The working group has a shared vision to avoid any detriment to injured claimants
The Motor Insurers’ Bureau (MIB) has established a cross-sector working group following the Ministry of Justice (MoJ) announcing the deferral of hybrid injuries from the new Official Injury Claim (OIC) portal, which was launched on Monday (31 May 2021).
The aim of this working group is to create a framework and gain clarity from the Court of Appeal on dealing with mixed tariff or hybrid injury claims, which include a whiplash injury and a non-whiplash injury, attained through a road traffic accident (RTA).
The OIC portal is one element within part one of the Civil Liability Act (CLA) 2018 that enables litigants in person (LiP) to process their own whiplash injury claims following a RTA. The act also implemented a tariff table for soft tissue whiplash injuries, which determines compensation awards based on injury recovery times.
Both the MIB and MoJ have admitted that injured people and their representatives will be unable to value hybrid injuries using this tariff table when claiming via the new OIC portal because it is designed specifically to progress whiplash injury claims only.
The working group, which has representation from the Association of Personal Injury Lawyers (APIL), the ABI and the Motor Accident Solicitors Society (MASS), will work together to seek guidance from the senior courts as quickly as possible.
The working group shares a common goal to avoid any detriment to injured claimants. It is therefore proposing a framework which covers:
- Timing of the work.
- Parameters for identifying suitable test cases.
- Interim compensation arrangements to ensure individual claimants are not disadvantaged by involvement in any test cases.
Further details of the framework’s progress will be shared shortly, according to the MIB.
MoJ officials are aware of this proposal and support the principle of industry collaboration to improve the claims process for injured parties.
Valuing hybrid injury claims
The CLA and its respective regulations do not address how to value damages for pain, suffering and loss of amenity (PSLA) where a claimant suffers both a whiplash injury - where a tariff pay out will apply - as well as another injury to which no tariff will apply, for example a psychological injury or tinnitus.
Speaking on this, Matthew Maxwell Scott, executive director of the Association of Consumer Support Organisations (ACSO), said: “Industry experts have known for months that hybrid injuries are an unresolved issue, but the MoJ has chosen to launch the new portal knowing that around 130,000 people a year who have suffered multiple injuries will find it very hard to resolve their claim.
”This makes the MoJ’s boast that the portal is ‘easy to use’ look unhelpful to say the least.
“Under the CLA reforms, valuing hybrid claims is now all but impossible. This leaves claimants and their representatives in a legal no-man’s land, uncertain whether or not to accept an offer as they will be running the risk of serious undercompensation and of justice not being done.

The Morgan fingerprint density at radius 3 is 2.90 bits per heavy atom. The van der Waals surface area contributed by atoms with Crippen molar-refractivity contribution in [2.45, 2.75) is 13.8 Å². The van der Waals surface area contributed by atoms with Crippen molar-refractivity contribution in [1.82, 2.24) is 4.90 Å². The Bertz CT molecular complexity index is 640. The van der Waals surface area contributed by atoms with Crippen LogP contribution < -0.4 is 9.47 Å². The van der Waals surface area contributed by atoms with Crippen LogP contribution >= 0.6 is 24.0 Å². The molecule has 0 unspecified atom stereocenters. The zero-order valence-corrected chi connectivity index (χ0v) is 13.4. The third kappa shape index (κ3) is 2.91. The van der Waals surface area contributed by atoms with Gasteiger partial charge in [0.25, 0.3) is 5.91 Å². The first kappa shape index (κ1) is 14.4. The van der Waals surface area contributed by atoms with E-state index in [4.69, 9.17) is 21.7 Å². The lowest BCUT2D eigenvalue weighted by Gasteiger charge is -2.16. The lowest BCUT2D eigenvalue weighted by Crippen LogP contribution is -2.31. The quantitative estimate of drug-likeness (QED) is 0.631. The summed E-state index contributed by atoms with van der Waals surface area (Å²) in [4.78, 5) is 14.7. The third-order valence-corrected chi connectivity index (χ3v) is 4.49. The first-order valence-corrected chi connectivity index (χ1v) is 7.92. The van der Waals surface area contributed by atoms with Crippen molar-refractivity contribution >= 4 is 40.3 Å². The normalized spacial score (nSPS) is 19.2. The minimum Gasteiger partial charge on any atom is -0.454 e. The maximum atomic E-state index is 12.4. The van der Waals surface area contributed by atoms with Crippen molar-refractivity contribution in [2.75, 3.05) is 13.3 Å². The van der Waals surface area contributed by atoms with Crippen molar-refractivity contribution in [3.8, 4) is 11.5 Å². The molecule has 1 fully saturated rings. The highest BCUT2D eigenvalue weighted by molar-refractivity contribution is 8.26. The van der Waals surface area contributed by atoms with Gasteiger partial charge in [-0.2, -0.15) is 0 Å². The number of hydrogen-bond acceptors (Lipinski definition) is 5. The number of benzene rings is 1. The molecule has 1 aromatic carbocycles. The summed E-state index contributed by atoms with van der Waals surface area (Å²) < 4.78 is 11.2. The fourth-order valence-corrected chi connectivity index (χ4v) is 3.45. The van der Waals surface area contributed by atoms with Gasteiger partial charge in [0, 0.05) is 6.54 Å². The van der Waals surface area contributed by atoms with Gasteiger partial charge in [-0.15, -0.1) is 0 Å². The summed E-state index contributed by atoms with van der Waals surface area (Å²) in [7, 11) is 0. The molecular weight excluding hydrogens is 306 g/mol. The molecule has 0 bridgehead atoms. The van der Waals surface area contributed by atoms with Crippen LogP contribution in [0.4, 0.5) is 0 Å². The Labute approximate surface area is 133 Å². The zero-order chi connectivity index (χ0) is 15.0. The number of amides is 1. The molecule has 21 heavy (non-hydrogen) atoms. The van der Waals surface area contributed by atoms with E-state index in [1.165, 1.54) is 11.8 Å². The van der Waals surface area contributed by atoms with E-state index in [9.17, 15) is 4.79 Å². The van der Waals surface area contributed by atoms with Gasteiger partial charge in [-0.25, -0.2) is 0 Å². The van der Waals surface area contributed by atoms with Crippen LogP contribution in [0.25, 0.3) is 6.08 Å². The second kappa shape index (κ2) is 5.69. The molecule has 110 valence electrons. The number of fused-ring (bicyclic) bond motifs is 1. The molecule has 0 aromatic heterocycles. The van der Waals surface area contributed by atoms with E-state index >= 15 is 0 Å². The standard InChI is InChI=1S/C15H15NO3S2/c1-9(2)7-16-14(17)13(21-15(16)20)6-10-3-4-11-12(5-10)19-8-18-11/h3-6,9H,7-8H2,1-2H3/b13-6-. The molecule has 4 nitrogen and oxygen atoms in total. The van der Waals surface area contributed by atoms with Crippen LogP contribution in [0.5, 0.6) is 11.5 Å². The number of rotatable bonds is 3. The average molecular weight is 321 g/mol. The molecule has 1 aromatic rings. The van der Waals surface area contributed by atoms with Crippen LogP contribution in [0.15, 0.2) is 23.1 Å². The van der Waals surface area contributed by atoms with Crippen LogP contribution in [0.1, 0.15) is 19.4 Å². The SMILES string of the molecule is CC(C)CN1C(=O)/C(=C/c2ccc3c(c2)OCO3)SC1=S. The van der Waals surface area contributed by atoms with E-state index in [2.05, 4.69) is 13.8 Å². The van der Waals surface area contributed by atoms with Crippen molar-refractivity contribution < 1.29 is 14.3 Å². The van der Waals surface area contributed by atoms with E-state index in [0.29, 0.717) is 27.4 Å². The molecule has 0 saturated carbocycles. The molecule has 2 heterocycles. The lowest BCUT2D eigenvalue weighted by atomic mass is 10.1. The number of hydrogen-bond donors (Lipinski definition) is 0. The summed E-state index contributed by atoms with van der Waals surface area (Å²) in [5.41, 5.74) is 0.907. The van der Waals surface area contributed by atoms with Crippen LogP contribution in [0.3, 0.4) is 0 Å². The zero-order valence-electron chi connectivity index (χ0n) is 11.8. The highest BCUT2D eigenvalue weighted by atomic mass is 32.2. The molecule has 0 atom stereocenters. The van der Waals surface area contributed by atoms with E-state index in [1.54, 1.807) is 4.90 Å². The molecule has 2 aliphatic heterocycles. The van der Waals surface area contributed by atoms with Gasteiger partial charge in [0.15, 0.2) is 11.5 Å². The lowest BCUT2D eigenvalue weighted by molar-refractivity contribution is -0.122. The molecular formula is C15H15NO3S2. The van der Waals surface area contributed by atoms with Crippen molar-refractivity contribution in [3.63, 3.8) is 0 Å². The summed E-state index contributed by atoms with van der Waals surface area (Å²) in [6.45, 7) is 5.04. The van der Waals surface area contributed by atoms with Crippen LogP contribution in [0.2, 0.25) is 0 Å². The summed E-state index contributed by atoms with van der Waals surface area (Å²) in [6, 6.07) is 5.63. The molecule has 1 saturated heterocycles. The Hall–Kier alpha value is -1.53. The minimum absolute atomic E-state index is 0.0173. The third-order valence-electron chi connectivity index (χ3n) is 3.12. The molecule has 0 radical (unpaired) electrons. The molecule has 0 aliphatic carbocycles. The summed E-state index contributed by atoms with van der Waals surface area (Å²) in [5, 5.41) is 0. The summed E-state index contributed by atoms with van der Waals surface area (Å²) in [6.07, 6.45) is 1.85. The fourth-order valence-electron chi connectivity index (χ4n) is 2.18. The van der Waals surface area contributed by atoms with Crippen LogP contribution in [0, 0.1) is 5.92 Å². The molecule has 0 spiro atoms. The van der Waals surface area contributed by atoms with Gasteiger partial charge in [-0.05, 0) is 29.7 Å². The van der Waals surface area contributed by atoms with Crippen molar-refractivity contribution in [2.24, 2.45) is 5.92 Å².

“We must hope that suitable cases can quickly be brought to the Court of Appeal and a lasting, fair solution or set of principles set out.
”The whole sector needs to do what it can to help identify cases, provide data and offer guidance to ensure this long-predicted problem doesn’t fatally undermine the new regime.
”Given the MoJ has had to admit that this fundamental issue has no immediate solution, we are concerned that there are other problems ahead for consumers using the portal to gain redress.”
Devil and the deep blue sea
On a similar note, Stuart Hanley, head of legal practice at Minster Law, said while the firm was pleased the MoJ has acknowledged the need to clarify the issue, the ”easy to use portal will leave tens of thousands of people with mixed injuries between the devil and the deep blue sea”.
Hanley continued: “Mixed injury claims (when one injury is a whiplash tariff injury) can still proceed but claimants have to decide whether to settle their claim now or wait for Court of Appeal guidance, which may be many months away. In the meantime, the lower courts may adjourn/stay quantum hearings on these cases pending guidance from the Court of Appeal.
“A lot depends on the nature of the offer from the at fault insurer and any discount they apply for any overlap between the injuries. The offer may well be lower than what a claimant could expect from the court, which will leave them at risk of detriment.”
This, is because, for injured people having to decide whether to stick and wait (for several months) or gamble and risk under-settling their cases, it does not feel like an improvement to the old system that ministers promised, he explained.
“The interim period prior to a Court of Appeal ruling underlines the importance cooperation between insurers and claimant firms on hybrid cases to ensure that customers’ needs are a priority for us all, Hanley continued.
“Justice delayed is justice denied, and we can surely all agree that short-changing injured people is not access to justice.”